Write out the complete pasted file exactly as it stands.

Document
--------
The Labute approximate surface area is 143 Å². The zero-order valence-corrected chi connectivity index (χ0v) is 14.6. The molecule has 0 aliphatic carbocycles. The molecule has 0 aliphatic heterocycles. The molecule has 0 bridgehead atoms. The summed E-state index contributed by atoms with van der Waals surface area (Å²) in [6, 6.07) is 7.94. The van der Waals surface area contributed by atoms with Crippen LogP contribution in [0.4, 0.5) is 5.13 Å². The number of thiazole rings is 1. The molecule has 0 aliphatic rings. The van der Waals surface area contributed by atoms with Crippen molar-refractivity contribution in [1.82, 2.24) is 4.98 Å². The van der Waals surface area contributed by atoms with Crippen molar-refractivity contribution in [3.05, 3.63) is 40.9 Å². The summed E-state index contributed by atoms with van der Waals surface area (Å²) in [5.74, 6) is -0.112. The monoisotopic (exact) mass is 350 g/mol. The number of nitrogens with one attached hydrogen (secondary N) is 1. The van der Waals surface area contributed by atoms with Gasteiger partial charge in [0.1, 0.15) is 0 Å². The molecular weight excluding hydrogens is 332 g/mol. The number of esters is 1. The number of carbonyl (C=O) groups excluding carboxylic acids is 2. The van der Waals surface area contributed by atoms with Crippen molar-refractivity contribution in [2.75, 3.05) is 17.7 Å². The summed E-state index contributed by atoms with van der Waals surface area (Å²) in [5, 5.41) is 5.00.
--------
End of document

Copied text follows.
The Labute approximate surface area is 143 Å². The zero-order valence-corrected chi connectivity index (χ0v) is 14.6. The molecule has 0 aliphatic carbocycles. The molecule has 0 aliphatic heterocycles. The molecule has 0 bridgehead atoms. The summed E-state index contributed by atoms with van der Waals surface area (Å²) in [6, 6.07) is 7.94. The van der Waals surface area contributed by atoms with Crippen LogP contribution in [0.4, 0.5) is 5.13 Å². The number of thiazole rings is 1. The molecule has 0 aliphatic rings. The van der Waals surface area contributed by atoms with Crippen molar-refractivity contribution in [1.82, 2.24) is 4.98 Å². The van der Waals surface area contributed by atoms with Crippen molar-refractivity contribution in [3.05, 3.63) is 40.9 Å². The summed E-state index contributed by atoms with van der Waals surface area (Å²) in [5.74, 6) is -0.112. The monoisotopic (exact) mass is 350 g/mol. The number of nitrogens with one attached hydrogen (secondary N) is 1. The van der Waals surface area contributed by atoms with Gasteiger partial charge in [0.1, 0.15) is 0 Å². The molecular weight excluding hydrogens is 332 g/mol. The number of esters is 1. The number of carbonyl (C=O) groups excluding carboxylic acids is 2. The van der Waals surface area contributed by atoms with Crippen molar-refractivity contribution in [2.75, 3.05) is 17.7 Å². The summed E-state index contributed by atoms with van der Waals surface area (Å²) in [5, 5.41) is 5.00.